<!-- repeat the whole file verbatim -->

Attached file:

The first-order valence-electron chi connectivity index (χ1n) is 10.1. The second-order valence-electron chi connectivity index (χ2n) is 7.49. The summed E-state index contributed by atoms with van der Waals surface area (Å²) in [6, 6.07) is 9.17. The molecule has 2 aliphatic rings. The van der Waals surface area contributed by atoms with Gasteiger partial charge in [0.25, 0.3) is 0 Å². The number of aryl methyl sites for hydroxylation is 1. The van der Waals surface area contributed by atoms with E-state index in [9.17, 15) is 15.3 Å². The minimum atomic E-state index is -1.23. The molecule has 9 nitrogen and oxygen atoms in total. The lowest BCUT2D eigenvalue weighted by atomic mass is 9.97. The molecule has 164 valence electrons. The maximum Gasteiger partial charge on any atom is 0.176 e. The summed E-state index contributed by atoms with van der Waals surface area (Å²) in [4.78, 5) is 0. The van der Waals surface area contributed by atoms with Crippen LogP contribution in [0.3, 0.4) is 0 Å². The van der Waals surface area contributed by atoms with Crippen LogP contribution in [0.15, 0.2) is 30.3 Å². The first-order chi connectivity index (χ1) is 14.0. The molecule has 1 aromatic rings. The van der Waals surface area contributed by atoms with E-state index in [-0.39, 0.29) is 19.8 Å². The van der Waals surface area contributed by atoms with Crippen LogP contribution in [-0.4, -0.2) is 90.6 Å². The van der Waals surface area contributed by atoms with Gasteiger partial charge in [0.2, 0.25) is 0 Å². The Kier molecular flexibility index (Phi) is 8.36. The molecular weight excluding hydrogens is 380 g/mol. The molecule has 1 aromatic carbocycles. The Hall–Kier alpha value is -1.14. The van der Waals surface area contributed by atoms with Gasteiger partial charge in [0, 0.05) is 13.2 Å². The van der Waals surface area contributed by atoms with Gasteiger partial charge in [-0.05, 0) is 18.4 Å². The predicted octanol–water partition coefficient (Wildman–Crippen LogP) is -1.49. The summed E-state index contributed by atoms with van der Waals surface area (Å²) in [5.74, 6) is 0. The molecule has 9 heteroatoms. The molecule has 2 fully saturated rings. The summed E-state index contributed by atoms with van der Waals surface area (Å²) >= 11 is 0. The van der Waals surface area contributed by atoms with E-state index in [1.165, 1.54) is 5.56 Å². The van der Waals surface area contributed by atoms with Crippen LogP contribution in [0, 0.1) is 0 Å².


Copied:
The first-order valence-electron chi connectivity index (χ1n) is 10.1. The second-order valence-electron chi connectivity index (χ2n) is 7.49. The summed E-state index contributed by atoms with van der Waals surface area (Å²) in [6, 6.07) is 9.17. The molecule has 2 aliphatic rings. The van der Waals surface area contributed by atoms with Gasteiger partial charge in [0.25, 0.3) is 0 Å². The number of aryl methyl sites for hydroxylation is 1. The van der Waals surface area contributed by atoms with E-state index in [9.17, 15) is 15.3 Å². The minimum atomic E-state index is -1.23. The molecule has 9 nitrogen and oxygen atoms in total. The lowest BCUT2D eigenvalue weighted by atomic mass is 9.97. The molecule has 164 valence electrons. The maximum Gasteiger partial charge on any atom is 0.176 e. The summed E-state index contributed by atoms with van der Waals surface area (Å²) in [4.78, 5) is 0. The van der Waals surface area contributed by atoms with Crippen LogP contribution in [0.3, 0.4) is 0 Å². The van der Waals surface area contributed by atoms with Crippen LogP contribution in [0.15, 0.2) is 30.3 Å². The first-order chi connectivity index (χ1) is 14.0. The molecule has 1 aromatic rings. The van der Waals surface area contributed by atoms with E-state index in [-0.39, 0.29) is 19.8 Å². The van der Waals surface area contributed by atoms with Crippen LogP contribution in [-0.4, -0.2) is 90.6 Å². The van der Waals surface area contributed by atoms with Gasteiger partial charge in [0.2, 0.25) is 0 Å². The Kier molecular flexibility index (Phi) is 8.36. The molecular weight excluding hydrogens is 380 g/mol. The molecule has 1 aromatic carbocycles. The Hall–Kier alpha value is -1.14. The van der Waals surface area contributed by atoms with Gasteiger partial charge in [0, 0.05) is 13.2 Å². The van der Waals surface area contributed by atoms with Gasteiger partial charge in [-0.05, 0) is 18.4 Å². The predicted octanol–water partition coefficient (Wildman–Crippen LogP) is -1.49. The summed E-state index contributed by atoms with van der Waals surface area (Å²) in [5.74, 6) is 0. The molecule has 9 heteroatoms. The molecule has 2 fully saturated rings. The summed E-state index contributed by atoms with van der Waals surface area (Å²) >= 11 is 0. The van der Waals surface area contributed by atoms with E-state index in [1.165, 1.54) is 5.56 Å². The van der Waals surface area contributed by atoms with Crippen LogP contribution in [0, 0.1) is 0 Å².